Depending on the imagination of the artist, the painting can go on far into the distance. For example, Mona Dunn ends up in the painting MerryMaking, and ends up travelling for miles on a bitterly cold winter day, thanks to Krieghoff’s imagination.  This is mostly true of all the paintings, though sometimes to almost comical lengths. In Dan Vigilio Lake Garda, John Singer Sargent doesn’t stock the café with chocolate gelato because the proprietor ran out of it on the day Singer visited!

Mona’s painting is very bare: a small throw, a stool, and a shadowy room. It is not wonder that she adores visiting paintings like San Vigilio, Lake Garda!

There are other rules in the world outside the frame: a resident should not go into another residents’ painting when they are not there without their permission.


About the AuthorWendy McLeod MacKnight

Wendy grew up in St. Stephen and wrote her first novel at age nine. She worked for the Government of New Brunswick for twenty-five years, ending her career as the Deputy Minister of Education when the siren call of writing became impossible to ignore. Wendy is represented by Lauren Galit of the LKG Agency in New York City. Her debut middle grade novel, It’s a Mystery, Pig Face! was published by Sky Pony Press in 2017. Her second book, The Frame-Up, a fantasy set at the Beaverbrook Art Gallery, was sold at auction to Greenwillow Books in a two-book deal and will be published June 5th 2018.

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Happy Reading!

+ J.M.J.

~ Kester

Are you excited for The Frame-Up? Do you like MG Fantasy?

Comment below, or find me in one of my social media pages, and let’s chat!

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Exclusive Guest Post by Bridget Hodder, MG Author of The Rat Prince, on “Why Fairy Tales? A Theory of Magic”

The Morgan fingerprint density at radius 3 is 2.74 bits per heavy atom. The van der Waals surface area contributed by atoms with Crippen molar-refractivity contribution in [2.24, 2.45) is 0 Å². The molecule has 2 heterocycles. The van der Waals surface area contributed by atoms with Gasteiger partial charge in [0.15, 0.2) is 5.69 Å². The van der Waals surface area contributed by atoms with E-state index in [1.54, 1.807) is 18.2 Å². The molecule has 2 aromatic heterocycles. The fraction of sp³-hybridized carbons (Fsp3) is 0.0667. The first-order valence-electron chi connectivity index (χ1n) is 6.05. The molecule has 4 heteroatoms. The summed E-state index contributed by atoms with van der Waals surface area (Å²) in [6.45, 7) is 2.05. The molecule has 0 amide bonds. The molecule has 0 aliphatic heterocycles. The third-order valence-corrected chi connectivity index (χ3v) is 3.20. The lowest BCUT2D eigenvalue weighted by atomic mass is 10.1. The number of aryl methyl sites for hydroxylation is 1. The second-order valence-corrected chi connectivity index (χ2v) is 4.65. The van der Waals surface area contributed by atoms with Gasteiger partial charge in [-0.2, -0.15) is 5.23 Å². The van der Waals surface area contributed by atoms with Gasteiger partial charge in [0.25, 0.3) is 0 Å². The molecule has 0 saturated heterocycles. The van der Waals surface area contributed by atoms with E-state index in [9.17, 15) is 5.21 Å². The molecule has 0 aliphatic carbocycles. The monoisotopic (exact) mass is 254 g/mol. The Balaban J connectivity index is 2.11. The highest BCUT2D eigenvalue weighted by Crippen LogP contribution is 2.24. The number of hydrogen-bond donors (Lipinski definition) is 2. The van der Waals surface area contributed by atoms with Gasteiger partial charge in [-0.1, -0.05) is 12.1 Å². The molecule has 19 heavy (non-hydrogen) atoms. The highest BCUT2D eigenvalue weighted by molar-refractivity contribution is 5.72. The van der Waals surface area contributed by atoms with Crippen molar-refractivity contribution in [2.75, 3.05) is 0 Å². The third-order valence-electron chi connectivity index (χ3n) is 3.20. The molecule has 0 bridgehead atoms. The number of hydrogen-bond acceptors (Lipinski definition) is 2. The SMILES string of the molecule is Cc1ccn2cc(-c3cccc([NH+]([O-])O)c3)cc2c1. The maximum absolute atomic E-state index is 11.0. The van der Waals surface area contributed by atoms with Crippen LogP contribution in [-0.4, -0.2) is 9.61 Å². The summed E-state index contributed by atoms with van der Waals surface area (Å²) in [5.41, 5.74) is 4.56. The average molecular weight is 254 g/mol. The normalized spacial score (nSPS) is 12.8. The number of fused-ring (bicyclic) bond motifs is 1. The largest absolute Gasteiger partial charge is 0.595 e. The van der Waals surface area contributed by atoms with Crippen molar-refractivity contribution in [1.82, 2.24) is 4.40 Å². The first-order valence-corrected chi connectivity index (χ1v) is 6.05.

Hi guys! For the next few months, most of the authors I am going to have on the blog are going to Middle Grade authors. Although I am still going to be very active in the YA community, my heart has lodged itself deeper in MG fiction. I have met so many wonderful MG authors since the New Year has started, and readers of all ages should pick up their books. Today, Bridget Hodder is here to answer the question, “Why are fairy tales so popular?” Her answer: magic.


About the BookThe Rat Prince

AN ILA CHILDREN’S CHOICE LIST STARRED SELECTION

So, you think you know the tale of Cinderella? Think again!

The dashing Prince of the Rats–who’s in love with Cinderella–is changed into her coachman on the night of the big ball. Together, they’re about to turn the legend (and the evening) upside down on their way to a most unexpected happy ending!

A sparkling debut full of magic and adventure, from a fresh new voice in fairytale fiction.

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Bridget Hodder Header

Why Fairy Tales? A Theory of Magic

My debut novel, THE RAT PRINCE, is a re-imagining of the tale of Cinderella. When I appear at author festivals, give workshops, or visit schools, readers almost always ask me: Why are fairy tales still so popular?

It’s a great question!

What is the reason why people have loved this particular type of story for hundreds of years? Clearly, stories couldn’t stand the test of centuries unless they appealed to something universal inside us. So maybe the real question is: what’s universal about fairy tales?

Continue reading “Exclusive Guest Post by Bridget Hodder, MG Author of The Rat Prince, on “Why Fairy Tales? A Theory of Magic””

Exclusive Guest Post with Gia Cribbs, YA Debut of The Disappearance of Sloane Sullivan: Plotting, Pantsing and the Art of Surprise

Hi guys! Today I am having my first ever guest post on the blog in a long time! Carrie Ann DiRisio and Brooding YA Hero introduced me to the wonderful Gia Cribbs and her main character Sloane Sullivan, and I am super excited to have Gia today to talk about “Plotting, Pantsing, and the Art of Surprise!” I love YA thriller novels and the feeling of being on the edge of your seat while your heart is pounding, so I very looking forward to The Disappearance of Sloane Sullivan! I hope you enjoy this amazing guest post!